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NASA formulates Plans For Interplanetary Exploration With An Underwater Drone

Written by White Angelis

This might be our foremost chance at discovering extraterrestrial life

NASA

 NASA has a plan to use a robot to explore the icy oceans of a planetary body 390 million of miles apart—and it could be our best chance at finding extraterrestrial life. But first, they’re practicing in our own unexplored waters.

There is likely a massive worldwide sea of water underneath the icy crust of Jupiter’s moon Europa, and that water could be teaming with life, as specified to a recent study published in Geophysical scrutiny Letters. Of course, the only way to find out for sure is to send an exploratory robot. But a wheeled rover like Curiosity isn’t going to do much good with an environment like Europa’s. No an underwater drone NASA wants to send.

NASAScientists are carrying out trials/tests with ARTEMIS, a 25-foot-long unmanned underwater vehicle To test the cold waters of this ambitious plan. Researchers in Antarctica have been submerging ARTEMIS into near-freezing temperatures to study the Ross Ice Shelf—at    approximately the size of France, it is the largest ice shelf in the area. The ice reaches a density of 2,000 feet in places, but the ARTEMIS team was able to get the machine underwater by drilling through an adequately thin area of ice that is only 20-feet thick. Once underwater, the robot can travel autonomously for miles and return to the point of beginning.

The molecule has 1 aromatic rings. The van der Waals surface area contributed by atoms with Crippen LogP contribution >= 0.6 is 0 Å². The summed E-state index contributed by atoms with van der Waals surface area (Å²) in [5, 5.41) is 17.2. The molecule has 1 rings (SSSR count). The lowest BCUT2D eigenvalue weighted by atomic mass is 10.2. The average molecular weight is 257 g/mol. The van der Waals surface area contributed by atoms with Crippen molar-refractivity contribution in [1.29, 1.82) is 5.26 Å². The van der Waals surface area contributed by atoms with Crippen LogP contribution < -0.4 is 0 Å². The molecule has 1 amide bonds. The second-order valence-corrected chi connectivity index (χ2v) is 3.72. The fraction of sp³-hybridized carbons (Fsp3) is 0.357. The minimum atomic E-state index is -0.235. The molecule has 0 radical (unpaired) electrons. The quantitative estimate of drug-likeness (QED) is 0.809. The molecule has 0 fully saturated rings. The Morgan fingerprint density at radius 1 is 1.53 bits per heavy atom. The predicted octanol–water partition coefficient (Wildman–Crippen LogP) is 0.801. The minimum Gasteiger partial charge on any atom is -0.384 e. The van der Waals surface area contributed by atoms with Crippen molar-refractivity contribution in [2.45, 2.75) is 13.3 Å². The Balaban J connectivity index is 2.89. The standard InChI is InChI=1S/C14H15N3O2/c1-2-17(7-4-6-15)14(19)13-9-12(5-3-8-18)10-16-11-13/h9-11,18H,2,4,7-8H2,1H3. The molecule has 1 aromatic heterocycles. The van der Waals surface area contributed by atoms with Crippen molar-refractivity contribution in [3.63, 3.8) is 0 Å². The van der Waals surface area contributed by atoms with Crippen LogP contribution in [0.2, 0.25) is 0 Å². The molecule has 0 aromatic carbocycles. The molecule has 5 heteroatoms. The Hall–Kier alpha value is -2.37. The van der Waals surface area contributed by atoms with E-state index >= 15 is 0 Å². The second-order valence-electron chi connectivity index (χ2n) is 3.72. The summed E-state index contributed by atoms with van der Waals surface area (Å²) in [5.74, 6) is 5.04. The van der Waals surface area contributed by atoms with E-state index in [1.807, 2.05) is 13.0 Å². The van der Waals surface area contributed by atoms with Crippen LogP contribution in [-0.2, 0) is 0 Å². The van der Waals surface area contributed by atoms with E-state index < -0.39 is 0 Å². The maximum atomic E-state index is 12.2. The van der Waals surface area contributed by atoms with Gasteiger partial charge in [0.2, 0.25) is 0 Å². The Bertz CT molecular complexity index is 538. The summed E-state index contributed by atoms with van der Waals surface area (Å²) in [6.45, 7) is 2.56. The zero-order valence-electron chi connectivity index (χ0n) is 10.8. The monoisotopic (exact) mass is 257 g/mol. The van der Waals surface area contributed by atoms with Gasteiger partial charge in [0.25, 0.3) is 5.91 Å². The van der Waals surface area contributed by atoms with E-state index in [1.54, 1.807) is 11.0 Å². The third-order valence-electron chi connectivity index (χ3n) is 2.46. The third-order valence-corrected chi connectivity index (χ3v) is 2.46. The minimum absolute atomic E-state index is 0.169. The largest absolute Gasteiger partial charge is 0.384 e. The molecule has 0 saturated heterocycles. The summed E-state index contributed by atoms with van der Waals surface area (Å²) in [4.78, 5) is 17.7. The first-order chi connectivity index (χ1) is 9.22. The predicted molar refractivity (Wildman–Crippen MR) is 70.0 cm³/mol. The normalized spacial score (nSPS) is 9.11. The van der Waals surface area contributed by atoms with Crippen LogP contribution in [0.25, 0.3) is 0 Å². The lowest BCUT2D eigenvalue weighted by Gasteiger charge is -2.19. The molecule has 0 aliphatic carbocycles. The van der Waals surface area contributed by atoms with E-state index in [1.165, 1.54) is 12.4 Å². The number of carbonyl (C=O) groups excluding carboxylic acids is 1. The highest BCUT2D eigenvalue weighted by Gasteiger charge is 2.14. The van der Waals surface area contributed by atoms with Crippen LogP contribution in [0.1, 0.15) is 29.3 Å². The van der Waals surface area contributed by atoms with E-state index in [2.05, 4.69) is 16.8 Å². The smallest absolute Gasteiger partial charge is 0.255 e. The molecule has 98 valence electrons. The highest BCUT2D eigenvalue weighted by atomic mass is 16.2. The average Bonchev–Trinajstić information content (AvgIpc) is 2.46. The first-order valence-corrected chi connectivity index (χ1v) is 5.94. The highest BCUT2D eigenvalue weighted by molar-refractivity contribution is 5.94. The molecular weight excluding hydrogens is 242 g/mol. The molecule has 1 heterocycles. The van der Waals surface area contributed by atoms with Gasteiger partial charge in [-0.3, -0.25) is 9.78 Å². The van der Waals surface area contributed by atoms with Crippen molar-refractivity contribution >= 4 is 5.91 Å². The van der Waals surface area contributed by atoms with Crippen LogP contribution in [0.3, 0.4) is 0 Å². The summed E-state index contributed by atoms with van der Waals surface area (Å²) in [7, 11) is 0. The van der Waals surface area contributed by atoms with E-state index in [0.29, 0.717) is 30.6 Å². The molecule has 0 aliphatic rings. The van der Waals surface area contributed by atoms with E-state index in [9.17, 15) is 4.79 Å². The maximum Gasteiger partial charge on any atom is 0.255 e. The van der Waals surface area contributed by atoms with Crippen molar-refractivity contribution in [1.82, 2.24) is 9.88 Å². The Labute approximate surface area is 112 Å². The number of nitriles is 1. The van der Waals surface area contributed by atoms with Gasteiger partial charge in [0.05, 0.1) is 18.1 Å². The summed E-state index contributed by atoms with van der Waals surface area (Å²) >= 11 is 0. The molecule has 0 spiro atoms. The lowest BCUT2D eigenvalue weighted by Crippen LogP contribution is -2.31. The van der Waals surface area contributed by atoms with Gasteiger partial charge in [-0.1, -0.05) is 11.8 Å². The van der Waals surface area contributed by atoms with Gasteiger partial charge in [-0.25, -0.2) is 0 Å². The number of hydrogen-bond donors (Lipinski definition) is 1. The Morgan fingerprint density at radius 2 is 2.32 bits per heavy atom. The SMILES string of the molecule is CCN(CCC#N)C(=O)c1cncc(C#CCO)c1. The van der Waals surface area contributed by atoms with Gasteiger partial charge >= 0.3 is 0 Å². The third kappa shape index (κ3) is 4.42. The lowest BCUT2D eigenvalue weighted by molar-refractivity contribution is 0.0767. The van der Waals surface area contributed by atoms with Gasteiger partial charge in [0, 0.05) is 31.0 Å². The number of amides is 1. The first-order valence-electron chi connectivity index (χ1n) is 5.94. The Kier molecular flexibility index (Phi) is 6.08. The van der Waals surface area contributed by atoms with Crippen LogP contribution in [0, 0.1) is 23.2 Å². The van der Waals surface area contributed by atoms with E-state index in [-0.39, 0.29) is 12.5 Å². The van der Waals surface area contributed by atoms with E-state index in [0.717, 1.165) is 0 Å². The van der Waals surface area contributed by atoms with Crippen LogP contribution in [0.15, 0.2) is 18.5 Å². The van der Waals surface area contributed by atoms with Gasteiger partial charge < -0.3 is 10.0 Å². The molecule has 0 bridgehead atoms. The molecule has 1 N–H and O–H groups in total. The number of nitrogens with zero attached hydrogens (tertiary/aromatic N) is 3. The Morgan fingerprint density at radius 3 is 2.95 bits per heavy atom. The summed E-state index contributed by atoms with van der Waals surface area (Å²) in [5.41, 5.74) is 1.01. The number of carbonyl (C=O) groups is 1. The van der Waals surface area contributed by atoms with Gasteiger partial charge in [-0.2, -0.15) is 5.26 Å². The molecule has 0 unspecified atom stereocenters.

“Getting something to go through a gouged hole in the ice and then go off on long range missions is something that no one has done prior to this present time,” Bill Stone told National Science Foundation’s communication The Antarctic Sun. “It can be well ordered to go with a development of directional points, wherever you want it to go. And it will accomplish a succession of behaviors that we want it to do alongside.”

NASAARTEMIS is the most contemporary drone to come out of the NASA-funded Sub-ice evaluation of Marine and Planetary-analog Ecosystems (SIMPLE), a program committed to developing robots that can explore the Earth’s most uninviting region. Of course, ARTEMIS is a cry from technology that could gouge through Europa’s frozen crust—which could be up 10 to 20 miles thick at some places—and then traverse an aquatic alien world. And anything NASA sends to Europa would have to be much smaller and lighter than ARTEMIS, and to an extent more technologically advanced.

Antarctica is the closest thing we’ve got right now, and this is the best way for researchers to ascertain the enormous difficulties of exploring ice-covered oceans and how to make the technology more productive.

As for getting the monotonously into the water—NASA is already working toward that. Sometime in the succeeding decade or so, they’re sending a probe to Europa that will scan the exterior with ice-penetrating radar and ascertain the thinnest area. If the ice is thin enough to be edified by a craft Lander, then it might not be long before we can ascertain whether we have distant alien marine neighbors.

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